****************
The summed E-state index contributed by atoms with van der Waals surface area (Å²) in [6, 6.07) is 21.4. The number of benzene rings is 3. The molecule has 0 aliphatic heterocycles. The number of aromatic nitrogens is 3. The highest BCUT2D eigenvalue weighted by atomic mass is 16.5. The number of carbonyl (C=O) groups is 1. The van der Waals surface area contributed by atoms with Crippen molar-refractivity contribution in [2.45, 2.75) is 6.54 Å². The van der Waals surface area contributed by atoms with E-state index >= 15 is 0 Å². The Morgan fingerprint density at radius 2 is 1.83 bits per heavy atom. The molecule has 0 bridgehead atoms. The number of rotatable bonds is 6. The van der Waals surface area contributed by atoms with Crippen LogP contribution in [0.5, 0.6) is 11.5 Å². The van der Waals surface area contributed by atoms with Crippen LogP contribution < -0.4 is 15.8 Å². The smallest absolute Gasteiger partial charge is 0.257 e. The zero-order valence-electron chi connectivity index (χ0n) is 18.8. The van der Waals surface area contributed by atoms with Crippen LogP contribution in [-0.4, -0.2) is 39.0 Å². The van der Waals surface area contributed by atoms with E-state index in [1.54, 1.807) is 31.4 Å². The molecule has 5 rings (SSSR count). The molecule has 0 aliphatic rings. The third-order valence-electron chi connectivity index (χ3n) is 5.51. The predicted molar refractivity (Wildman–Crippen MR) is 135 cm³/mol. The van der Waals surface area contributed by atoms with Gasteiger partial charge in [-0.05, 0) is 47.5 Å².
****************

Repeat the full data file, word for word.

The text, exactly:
The summed E-state index contributed by atoms with van der Waals surface area (Å²) in [6, 6.07) is 21.4. The number of benzene rings is 3. The molecule has 0 aliphatic heterocycles. The number of aromatic nitrogens is 3. The highest BCUT2D eigenvalue weighted by atomic mass is 16.5. The number of carbonyl (C=O) groups is 1. The van der Waals surface area contributed by atoms with Crippen molar-refractivity contribution in [2.45, 2.75) is 6.54 Å². The van der Waals surface area contributed by atoms with E-state index >= 15 is 0 Å². The Morgan fingerprint density at radius 2 is 1.83 bits per heavy atom. The molecule has 0 bridgehead atoms. The number of rotatable bonds is 6. The van der Waals surface area contributed by atoms with Crippen LogP contribution in [0.5, 0.6) is 11.5 Å². The van der Waals surface area contributed by atoms with Crippen LogP contribution < -0.4 is 15.8 Å². The smallest absolute Gasteiger partial charge is 0.257 e. The zero-order valence-electron chi connectivity index (χ0n) is 18.8. The van der Waals surface area contributed by atoms with Crippen LogP contribution in [-0.4, -0.2) is 39.0 Å². The van der Waals surface area contributed by atoms with E-state index in [1.54, 1.807) is 31.4 Å². The molecule has 5 rings (SSSR count). The molecule has 0 aliphatic rings. The third-order valence-electron chi connectivity index (χ3n) is 5.51. The predicted molar refractivity (Wildman–Crippen MR) is 135 cm³/mol. The van der Waals surface area contributed by atoms with Gasteiger partial charge in [-0.05, 0) is 47.5 Å².